Just 1 hour of exercise offsets health risks of prolonged sitting


A typical day for many people includes at least 8 hours of sitting – driving to work, sitting in an office, driving home, and watching TV. An international study of over 1 million people shows that 1 hour of moderate physical activity can eliminate the health risks associated with sedentary behavior.
[Woman running in the park with a dog] Getting out for a walk at lunchtime, going for a run in the morning, cycling to work, or even walking the dog for an hour can eliminate the health risks of prolonged sitting. The study forms the first part of a four-paper series published by The Lancet that provides an overview and update of worldwide trends of physical activity and the global impact of physical inactivity.
The first series observing physical activity was released in 2012 ahead of the Summer Olympic Games. The study authors caution that there has been little progress in tackling the global pandemic of physical activity since the 2012 Olympics, with a quarter of adults worldwide failing to meet physical activity recommendations.
In the analysis, the researchers posed the question: Does exercise reduce or eradicate the harmful effects – including increased risk of early death – that are associated with prolonged sitting? Health risks that are linked to physical inactivity include an increased risk of heart disease, stroke, type 2 diabetes, and some cancers, with recent estimates suggesting that more than 5 million people die each year globally due to failing to meet daily activity levels. Total worldwide cost of physical inactivity at least $67.5 billion Findings from the second part of the series – a world-first study to estimate the economic burden of physical inactivity worldwide – shows that globally in healthcare expenditure and lost productivity, physical inactivity cost the world $67 billion in 2013. “Physical inactivity is recognized as a global pandemic that not only leads to diseases and early deaths, but imposes a major burden to the economy,” says Dr. Melody Ding, senior research fellow at The University of Sydney’s School of Public Health, Australia. Dr. Ding notes that if no action is taken to improve population levels of physical inactivity, the economic burden of physical inactivity is projected to increase globally, predominantly in low- and middle-income countries. The World Health Organization (WHO) recommend that adults aged 18-64 should do at least 150 minutes of moderate-intensity aerobic physical activity throughout the week.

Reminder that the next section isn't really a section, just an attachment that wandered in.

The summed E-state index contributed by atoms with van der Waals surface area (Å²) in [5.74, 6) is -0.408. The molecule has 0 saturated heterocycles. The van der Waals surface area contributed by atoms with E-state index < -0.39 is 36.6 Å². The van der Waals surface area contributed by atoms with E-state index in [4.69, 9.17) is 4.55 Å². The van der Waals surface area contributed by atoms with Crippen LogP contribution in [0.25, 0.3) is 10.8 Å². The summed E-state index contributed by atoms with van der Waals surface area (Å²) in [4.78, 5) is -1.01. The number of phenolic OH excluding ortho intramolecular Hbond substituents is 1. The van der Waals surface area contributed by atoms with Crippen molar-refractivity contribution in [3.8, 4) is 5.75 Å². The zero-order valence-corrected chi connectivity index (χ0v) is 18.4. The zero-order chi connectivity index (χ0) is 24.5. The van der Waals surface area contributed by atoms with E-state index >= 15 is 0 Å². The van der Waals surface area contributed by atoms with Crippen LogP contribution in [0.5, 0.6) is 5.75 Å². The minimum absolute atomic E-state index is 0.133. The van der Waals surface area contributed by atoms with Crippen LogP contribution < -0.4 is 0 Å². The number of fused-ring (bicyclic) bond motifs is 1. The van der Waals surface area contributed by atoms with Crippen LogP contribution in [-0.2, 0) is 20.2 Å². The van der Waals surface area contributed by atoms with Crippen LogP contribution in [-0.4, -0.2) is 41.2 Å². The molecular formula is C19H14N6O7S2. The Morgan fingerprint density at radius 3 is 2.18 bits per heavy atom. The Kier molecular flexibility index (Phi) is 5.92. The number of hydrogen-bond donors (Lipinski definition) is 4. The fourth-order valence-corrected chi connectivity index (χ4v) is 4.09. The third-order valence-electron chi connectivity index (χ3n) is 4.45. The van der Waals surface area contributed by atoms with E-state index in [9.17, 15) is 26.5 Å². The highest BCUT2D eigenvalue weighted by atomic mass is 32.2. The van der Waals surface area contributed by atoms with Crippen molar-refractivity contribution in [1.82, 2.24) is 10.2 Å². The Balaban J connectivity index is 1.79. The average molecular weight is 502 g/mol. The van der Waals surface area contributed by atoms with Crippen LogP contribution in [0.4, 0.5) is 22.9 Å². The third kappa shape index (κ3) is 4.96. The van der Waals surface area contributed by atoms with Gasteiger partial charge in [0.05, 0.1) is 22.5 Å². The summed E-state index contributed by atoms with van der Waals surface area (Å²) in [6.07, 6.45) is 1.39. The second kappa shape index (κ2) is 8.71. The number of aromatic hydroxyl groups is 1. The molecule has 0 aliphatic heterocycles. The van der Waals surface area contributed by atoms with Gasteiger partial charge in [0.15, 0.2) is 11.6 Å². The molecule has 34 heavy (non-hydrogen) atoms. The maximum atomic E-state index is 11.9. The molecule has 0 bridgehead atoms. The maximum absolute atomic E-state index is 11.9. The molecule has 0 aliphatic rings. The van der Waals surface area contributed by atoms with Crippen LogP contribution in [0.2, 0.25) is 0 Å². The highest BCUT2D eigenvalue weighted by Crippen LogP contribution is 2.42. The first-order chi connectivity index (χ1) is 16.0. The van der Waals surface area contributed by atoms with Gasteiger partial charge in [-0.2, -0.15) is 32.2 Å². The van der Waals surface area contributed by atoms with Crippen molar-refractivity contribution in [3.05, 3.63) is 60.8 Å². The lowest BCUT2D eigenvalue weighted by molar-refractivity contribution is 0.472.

In the first paper of the series, the researchers analyzed 16 studies, which included data from over 1 million people. The team formed four groups of individuals based on their level of moderate-intensity exercise, ranging from 5-75 minutes per day.

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